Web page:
Skip to main content


I’ve always enjoyed basketball, both playing it and watching it.  Like most sports, there are lessons one can learn from basketball that are applicable to other aspects of life including business.

I used to be a devoted Knicks fan, dating back to the last championship seasons of 1970 and 1973.  From the Knicks’ history one can glean that in every organization it is the leadership that sets the tone and ultimately determines the level of achievement.  When the leadership of the team was Walt Frazier and Willis Reed, a certain tone was established – a tone of winning.  Since those teams the Knicks have suffered mightily, and one can easily draw the conclusion that it was because of leadership.

After Frazier/Reed came Spencer Haywood and then Bob McAdoo, both great scorers who could have been strong role players on championship teams but not the leader.  Then came Patrick Ewing who in college looked like the second coming of Bill Russell – a fierce defender and dominating rebounder.  As a Knick Ewing seemed to decide that scoring was more glamorous and better rewarded than rebounding or defending, and surely much easier on the body.  From that dominating player he was at Georgetown he morphed into a very competent mid-range jump shooter, averaging 21 points per game during his 15 seasons.  He never seemed to want to do the hard work that was needed to win championships, and, despite being surrounded by plenty of complementary talent, he won none.

Now the Knicks have a team centered on Carmelo Anthony, who while a potent scorer is clearly not the guy that a championship team will be built around.  When the ball goes into his hands his four teammates on the court may as well pull up seats and join the Madison Square Garden crowd as they are relegated to being spectators.  For those of you who have ever played the game, you know well how unpleasant that experience can be.  Jeremy Lin, who brought excitement and energy to the Garden for the first time in a long while, was exiled to Houston before last season reportedly because he had the audacity to shoot, and score, too much and thus steal the limelight from Anthony.  And, at the outset of this season, one that many had high hopes for, Anthony publicly announced his intention to test the free agent market at the season’s end.  Clearly, this was not the move of a great leader.

Business is a lot like sports.  An organization takes its cues from its leadership.  Does an organization inspire creativity?  A Steve Jobs led Apple did, but in the years of Jobs’ exile it did not.  When choosing to invest in a company’s stock, or go to work for a company, or negotiate a transaction with one, it’s best to know the leadership in order to anticipate the experience you’re embarking on.  Creativity cannot live long in a place that doesn’t foster it or appreciate it.  Integrity and honesty cannot survive in a culture that rewards short-term results without regard to the method with which it is achieved.  Excellence, or even competence, will be drummed out of an organization that is not a meritocracy.  Washington, D.C. provides us with a powerful example of this.  Sadly, the Knicks have done a good job here too.  The Garden has had a $1 Billion facelift.  What they need more than ever is a great leader, of which there are not too many – not in basketball or in politics, or maybe not anywhere.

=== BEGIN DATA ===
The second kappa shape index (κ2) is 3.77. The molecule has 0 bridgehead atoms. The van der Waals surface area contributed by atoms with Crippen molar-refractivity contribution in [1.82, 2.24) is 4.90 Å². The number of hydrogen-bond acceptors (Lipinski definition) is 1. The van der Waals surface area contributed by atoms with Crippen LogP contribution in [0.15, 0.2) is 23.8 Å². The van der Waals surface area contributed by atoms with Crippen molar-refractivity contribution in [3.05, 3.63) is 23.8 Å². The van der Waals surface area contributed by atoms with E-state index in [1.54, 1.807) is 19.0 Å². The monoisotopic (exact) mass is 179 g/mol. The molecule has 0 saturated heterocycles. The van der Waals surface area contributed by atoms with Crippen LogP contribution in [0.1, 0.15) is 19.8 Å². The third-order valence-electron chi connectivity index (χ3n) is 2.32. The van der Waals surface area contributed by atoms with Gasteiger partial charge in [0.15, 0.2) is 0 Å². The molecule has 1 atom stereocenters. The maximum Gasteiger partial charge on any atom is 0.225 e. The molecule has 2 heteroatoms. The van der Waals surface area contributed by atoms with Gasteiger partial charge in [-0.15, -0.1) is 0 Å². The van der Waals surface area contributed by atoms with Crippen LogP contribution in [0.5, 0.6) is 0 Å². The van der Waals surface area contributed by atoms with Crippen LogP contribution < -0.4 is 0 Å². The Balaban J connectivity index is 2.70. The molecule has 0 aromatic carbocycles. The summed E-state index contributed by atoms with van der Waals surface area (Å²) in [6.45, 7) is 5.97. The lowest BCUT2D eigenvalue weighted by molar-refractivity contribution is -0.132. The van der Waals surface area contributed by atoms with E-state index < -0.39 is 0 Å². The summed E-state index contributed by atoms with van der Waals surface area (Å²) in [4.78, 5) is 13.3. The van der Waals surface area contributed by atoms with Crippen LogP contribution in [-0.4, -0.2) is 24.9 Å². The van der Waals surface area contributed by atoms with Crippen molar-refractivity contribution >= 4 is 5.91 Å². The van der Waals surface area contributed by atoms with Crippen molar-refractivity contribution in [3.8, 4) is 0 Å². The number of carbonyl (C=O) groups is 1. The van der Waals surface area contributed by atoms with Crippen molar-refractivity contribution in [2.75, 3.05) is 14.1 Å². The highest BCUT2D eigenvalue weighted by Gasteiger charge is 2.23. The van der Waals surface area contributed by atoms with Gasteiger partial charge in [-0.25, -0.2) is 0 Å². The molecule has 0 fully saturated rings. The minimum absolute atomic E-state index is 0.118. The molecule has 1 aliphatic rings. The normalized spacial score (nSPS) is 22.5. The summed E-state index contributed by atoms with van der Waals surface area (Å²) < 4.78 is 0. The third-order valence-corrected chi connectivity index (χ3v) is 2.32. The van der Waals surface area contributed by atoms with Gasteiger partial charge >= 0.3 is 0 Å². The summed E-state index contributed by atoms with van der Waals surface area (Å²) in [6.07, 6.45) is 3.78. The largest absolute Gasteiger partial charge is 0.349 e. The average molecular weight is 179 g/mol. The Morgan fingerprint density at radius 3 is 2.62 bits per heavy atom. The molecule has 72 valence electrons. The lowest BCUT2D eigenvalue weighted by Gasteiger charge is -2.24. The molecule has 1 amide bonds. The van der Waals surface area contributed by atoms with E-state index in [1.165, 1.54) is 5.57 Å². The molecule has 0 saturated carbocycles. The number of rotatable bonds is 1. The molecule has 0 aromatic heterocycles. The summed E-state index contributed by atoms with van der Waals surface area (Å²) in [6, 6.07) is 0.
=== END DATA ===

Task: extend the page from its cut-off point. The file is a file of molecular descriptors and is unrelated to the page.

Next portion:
Note: If you desire to comment and do not see a comment box at the end of the post please reload the page on your browser.

Popular posts from this blog

Greed & Laziness

In this most contentious and fascinating of election cycles, when nearly each conversation leads to politics, and when polarization runs so high, I ask myself - what is the essence of the debate between left and right?  What does it really mean to be a Conservative or a Liberal?

Why Rates Must Remain Low

There is an old bond trader joke that I first heard in the 1980’s when I traded mortgage-backed securities at Drexel Burnham Lambert.  It went like this:  “Upon dying, Albert Einstein finds himself in what he is told is heaven.  He encounters another individual there and asks him what his IQ is.  When he is told that it is 175 he is overjoyed, knowing that he’s found an intellectual peer with whom he can share much.  Upon meeting another, he discovers that person’s IQ is 140 and is pleased to have met another highly intelligent person with whom he can enjoy chess and other pursuits.  He is feeling pretty good about heaven, when he comes across a person who tells him that his IQ is a mere 90, and he is flummoxed.  What, he wonders, is this guy doing in my heaven and what can I even say to this person?  Then it comes to him.  ‘Where,’ he asks, ‘do you think interest rates are heading?’”

CMBS In Flux

The CMBS market has been in a period of upheaval, with dramatic spread widening on bonds and a resulting much more expensive cost of capital for real estate borrowers who depend upon this channel for their debt financing.Market participants today wonder whether we’ve entered a period like the summer of 2011, when spreads on bonds last widened this dramatically and then snapped back within a year to provide tremendous returns for those who were courageous enough to purchase bonds at the time when there was panic selling.Or, people wonder, is this recent downturn a prelude to a structural or systemic problem, like what was experienced in 2007, when spreads widened and sucked investors in, only to punish those early responders with a much more dramatic price collapse in the next 24 months.